Posted on 30 July 2014 | 12:00 am


An alternative method for estimating hygroscopic growth factor of aerosol light-scattering coefficient: a case study in an urban area of Guangzhou, South China

An alternative method for estimating hygroscopic growth factor of aerosol light-scattering coefficient: a case study in an urban area of Guangzhou, South China

Atmospheric Chemistry and Physics, 14, 7631-7644, 2014

Author(s): Z. J. Lin, Z. S. Zhang, L. Zhang, J. Tao, R. J. Zhang, J. J. Cao, S. J. Fan, and Y. H. Zhang

A method was developed to estimate hygroscopic growth factor (f(RH)) of aerosol light-scattering coefficient (bsp), making use of the measured size- and chemically resolved aerosol samples. In this method, chemical composition of the measured aerosol samples were first reconstructed using the equilibrium model ISORROPIA II. The reconstructed chemical composition, which varies with relative humidity (RH), was then employed to calculate bsp and hygroscopic growth factor of bsp (fsp(RH)) using the Mie model. Furthermore, the calculated fsp(RH) was fitted with an empirical curve. To evaluate the applicability of fsp(RH), the curve of fsp(RH) was used to correct the long-term records of the measured bsp from the values under comparative dry conditions to the ones under ambient RH conditions. Compared with the original bsp data, the fsp(RH)-corrected bsp had a higher linear correlation with, and a smaller discrepancy from, the bsp derived directly from visibility and absorption measurements. The fsp(RH) determined here was further compared with that reported in previous studies. The method described in this manuscript provides an alternative approach to derive credible fsp(RH) with high accuracy and has many potential applications in aerosol-related research.

Posted on 30 July 2014 | 12:00 am


Comparison of surface and column measurements of aerosol scattering properties over the western North Atlantic Ocean at Bermuda

Comparison of surface and column measurements of aerosol scattering properties over the western North Atlantic Ocean at Bermuda

Atmospheric Chemistry and Physics, 14, 7617-7629, 2014

Author(s): R. P. Aryal, K. J. Voss, P. A. Terman, W. C. Keene, J. L. Moody, E. J. Welton, and B. N. Holben

Light scattering by size-resolved aerosols in near-surface air at Tudor Hill, Bermuda, was measured between January and June 2009. Vertical distributions of aerosol backscattering and column-averaged aerosol optical properties were characterized in parallel with a micro-pulse lidar (MPL) and an automated sun–sky radiometer. Comparisons were made between extensive aerosol parameters in the column, such as the lidar-retrieved extinction at 400 m and the aerosol optical depth (AOD), and scattering was measured with a surface nephelometer. Comparisons were also made for intensive parameters such as the Ångström exponent and calculations using AERONET(Aerosol Robotic Network)-derived aerosol physical parameters (size distribution, index of refraction) and Mie theory, and the ratio of submicron scattering to total scattering for size-segregated nephelometer measurements. In these comparisons the r2 was generally around 0.50. Data were also evaluated based on back trajectories. The correlation between surface scattering and lidar extinction was highest for flows when the surface scattering was dominated by smaller particles and the flow had a longer footprint over land then over the ocean. The correlation of AOD with surface scatter was similar for all flow regimes. There was also no clear dependence of the atmospheric lapse rate, as determined from a nearby radiosonde station, on flow regime. The Ångström exponent for most flow regimes was 0.9–1.0, but for the case of air originating from North America, but with significant time over the ocean, the Ångström exponent was 0.57 ± 0.18. The submicron fraction of aerosol near the surface (Rsub-surf) was significantly greater for the flows from land (0.66 ± 0.11) than for the flows which spent more time over the ocean (0.40 ± 0.05). When comparing Rsub-surf and the column-integrated submicron scattering fraction, Rsub-col, the correlation was similar, r2 = 0.50, but Rsub-surf was generally less than Rsub-col, indicating more large particles contributing to light scattering at the surface, contrary to conditions over continents and for polluted continental transport over the ocean. In general, though, the marginal correlations indicate that the column optical properties are weakly correlated with the surface optical measurements. Thus, if it is desired to associate aerosol chemical/physical properties with their optical properties, it is best to use optical and chemical/physical measurements with both collected at the surface or both collected in the column.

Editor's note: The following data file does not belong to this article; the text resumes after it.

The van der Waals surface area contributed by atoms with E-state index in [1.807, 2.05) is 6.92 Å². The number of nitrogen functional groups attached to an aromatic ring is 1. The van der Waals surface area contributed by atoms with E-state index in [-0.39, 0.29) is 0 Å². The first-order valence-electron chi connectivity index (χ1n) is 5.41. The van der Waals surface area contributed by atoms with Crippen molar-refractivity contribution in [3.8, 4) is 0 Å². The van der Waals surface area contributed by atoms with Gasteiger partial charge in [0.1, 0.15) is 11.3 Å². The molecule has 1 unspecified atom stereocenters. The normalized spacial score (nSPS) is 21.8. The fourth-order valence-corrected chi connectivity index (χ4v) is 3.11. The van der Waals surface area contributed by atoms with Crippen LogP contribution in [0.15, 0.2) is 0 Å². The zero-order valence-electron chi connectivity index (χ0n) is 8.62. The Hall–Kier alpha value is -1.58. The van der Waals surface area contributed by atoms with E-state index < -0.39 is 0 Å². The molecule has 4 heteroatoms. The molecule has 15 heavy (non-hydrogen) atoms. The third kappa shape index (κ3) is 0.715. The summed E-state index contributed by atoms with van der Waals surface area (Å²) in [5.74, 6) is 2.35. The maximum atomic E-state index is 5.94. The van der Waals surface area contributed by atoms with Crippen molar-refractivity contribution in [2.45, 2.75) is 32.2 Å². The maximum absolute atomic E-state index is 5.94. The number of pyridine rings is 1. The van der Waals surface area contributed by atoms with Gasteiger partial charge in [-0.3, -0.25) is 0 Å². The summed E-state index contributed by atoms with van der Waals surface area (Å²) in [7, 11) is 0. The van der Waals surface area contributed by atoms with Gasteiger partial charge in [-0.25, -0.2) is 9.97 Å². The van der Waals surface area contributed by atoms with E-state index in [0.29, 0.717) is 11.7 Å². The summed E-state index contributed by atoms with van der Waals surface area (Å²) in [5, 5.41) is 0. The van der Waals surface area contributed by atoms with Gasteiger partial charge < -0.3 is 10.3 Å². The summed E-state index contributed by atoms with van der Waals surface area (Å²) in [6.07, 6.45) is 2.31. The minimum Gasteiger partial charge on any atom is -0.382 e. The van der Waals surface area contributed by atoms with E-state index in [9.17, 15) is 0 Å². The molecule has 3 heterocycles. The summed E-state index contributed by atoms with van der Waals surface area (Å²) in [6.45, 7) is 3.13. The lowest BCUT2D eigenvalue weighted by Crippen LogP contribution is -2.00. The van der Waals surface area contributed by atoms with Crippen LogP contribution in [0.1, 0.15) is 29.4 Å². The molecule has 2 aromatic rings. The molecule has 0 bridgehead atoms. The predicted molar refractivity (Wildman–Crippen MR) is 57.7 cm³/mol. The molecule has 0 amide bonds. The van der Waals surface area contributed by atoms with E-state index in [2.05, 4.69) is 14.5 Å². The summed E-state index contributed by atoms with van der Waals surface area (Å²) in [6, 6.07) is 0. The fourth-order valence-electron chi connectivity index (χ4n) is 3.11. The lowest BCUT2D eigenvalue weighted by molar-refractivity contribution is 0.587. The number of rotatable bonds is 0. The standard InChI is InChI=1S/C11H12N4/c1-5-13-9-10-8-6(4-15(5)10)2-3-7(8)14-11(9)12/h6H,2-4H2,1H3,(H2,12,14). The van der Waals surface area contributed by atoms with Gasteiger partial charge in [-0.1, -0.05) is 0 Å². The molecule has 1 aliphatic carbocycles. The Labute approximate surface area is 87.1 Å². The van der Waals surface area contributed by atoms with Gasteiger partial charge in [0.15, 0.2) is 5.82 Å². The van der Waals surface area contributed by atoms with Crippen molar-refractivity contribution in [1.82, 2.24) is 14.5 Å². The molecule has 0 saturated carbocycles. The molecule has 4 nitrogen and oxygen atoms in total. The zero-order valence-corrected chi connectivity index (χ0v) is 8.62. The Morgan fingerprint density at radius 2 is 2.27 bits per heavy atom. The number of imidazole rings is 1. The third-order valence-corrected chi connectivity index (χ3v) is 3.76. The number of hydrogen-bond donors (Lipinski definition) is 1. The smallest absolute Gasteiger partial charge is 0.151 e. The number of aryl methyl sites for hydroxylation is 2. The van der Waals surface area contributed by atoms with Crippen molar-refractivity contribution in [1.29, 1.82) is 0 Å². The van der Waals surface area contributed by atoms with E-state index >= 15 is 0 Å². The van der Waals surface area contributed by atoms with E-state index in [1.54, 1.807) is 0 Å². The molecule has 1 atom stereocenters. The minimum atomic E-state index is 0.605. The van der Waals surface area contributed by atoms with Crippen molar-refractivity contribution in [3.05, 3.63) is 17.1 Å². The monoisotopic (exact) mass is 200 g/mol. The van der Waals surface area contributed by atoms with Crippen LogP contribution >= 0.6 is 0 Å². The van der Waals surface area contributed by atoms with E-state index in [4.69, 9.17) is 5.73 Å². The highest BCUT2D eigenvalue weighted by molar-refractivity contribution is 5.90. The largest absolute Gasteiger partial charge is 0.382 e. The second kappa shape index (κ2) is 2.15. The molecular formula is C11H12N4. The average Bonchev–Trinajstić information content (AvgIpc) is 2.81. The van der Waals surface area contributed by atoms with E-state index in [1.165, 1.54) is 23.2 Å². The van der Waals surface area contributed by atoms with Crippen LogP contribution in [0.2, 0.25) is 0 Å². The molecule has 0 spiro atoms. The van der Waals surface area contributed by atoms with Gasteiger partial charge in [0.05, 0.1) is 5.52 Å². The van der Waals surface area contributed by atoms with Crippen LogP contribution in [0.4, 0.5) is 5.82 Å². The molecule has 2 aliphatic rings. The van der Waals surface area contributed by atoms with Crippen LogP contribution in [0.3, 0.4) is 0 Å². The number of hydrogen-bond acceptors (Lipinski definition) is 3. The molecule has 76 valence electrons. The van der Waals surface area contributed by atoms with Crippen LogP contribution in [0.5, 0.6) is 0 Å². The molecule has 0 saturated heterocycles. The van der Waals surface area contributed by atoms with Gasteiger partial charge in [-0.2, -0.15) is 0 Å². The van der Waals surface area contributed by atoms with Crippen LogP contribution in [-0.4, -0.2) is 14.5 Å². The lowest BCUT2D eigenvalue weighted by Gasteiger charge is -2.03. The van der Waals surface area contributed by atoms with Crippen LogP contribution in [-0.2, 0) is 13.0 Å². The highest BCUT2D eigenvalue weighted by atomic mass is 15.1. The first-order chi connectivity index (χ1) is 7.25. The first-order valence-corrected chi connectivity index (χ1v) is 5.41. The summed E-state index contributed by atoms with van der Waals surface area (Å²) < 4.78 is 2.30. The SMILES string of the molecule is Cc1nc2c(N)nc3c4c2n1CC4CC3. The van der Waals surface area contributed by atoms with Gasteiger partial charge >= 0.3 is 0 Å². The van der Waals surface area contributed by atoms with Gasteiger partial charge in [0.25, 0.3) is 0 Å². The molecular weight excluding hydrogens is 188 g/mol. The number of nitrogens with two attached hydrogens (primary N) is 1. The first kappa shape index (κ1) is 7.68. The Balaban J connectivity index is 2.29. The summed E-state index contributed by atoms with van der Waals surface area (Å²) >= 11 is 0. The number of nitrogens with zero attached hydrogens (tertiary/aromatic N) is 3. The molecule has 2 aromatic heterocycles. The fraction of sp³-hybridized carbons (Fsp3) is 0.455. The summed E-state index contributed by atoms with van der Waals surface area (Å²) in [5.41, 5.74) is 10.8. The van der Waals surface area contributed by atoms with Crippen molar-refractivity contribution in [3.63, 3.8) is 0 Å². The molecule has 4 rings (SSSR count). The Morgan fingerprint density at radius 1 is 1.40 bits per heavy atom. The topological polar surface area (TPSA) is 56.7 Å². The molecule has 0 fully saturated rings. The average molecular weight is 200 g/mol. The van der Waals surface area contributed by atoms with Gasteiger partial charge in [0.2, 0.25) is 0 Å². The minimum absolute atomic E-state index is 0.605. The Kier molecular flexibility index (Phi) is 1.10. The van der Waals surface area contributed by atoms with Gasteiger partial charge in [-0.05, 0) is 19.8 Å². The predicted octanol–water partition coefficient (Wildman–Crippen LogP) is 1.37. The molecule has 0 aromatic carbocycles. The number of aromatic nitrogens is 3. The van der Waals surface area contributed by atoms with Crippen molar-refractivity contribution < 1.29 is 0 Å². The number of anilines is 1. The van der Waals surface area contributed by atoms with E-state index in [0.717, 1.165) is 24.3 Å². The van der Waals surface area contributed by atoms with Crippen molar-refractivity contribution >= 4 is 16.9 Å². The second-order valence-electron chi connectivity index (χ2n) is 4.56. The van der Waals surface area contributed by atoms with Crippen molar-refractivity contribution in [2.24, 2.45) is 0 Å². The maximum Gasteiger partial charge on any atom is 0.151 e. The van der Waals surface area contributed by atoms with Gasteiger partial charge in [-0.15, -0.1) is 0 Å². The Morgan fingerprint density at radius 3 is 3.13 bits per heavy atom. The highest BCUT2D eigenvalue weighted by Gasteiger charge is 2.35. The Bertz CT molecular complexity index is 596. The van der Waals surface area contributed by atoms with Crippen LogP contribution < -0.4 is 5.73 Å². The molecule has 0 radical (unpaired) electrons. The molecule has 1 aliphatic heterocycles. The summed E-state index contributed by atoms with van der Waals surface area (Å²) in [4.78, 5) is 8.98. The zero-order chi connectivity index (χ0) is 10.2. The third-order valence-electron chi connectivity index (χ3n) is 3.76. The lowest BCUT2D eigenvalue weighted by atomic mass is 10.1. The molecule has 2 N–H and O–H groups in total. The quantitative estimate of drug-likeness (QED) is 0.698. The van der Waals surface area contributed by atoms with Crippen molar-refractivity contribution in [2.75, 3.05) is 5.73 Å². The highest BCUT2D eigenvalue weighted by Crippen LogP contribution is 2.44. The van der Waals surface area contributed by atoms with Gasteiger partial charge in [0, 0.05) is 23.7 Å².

Posted on 30 July 2014 | 12:00 am


Characterization of particulate matter emissions from on-road gasoline and diesel vehicles using a soot particle aerosol mass spectrometer

Characterization of particulate matter emissions from on-road gasoline and diesel vehicles using a soot particle aerosol mass spectrometer

Atmospheric Chemistry and Physics, 14, 7585-7599, 2014

Author(s): T. R. Dallmann, T. B. Onasch, T. W. Kirchstetter, D. R. Worton, E. C. Fortner, S. C. Herndon, E. C. Wood, J. P. Franklin, D. R. Worsnop, A. H. Goldstein, and R. A. Harley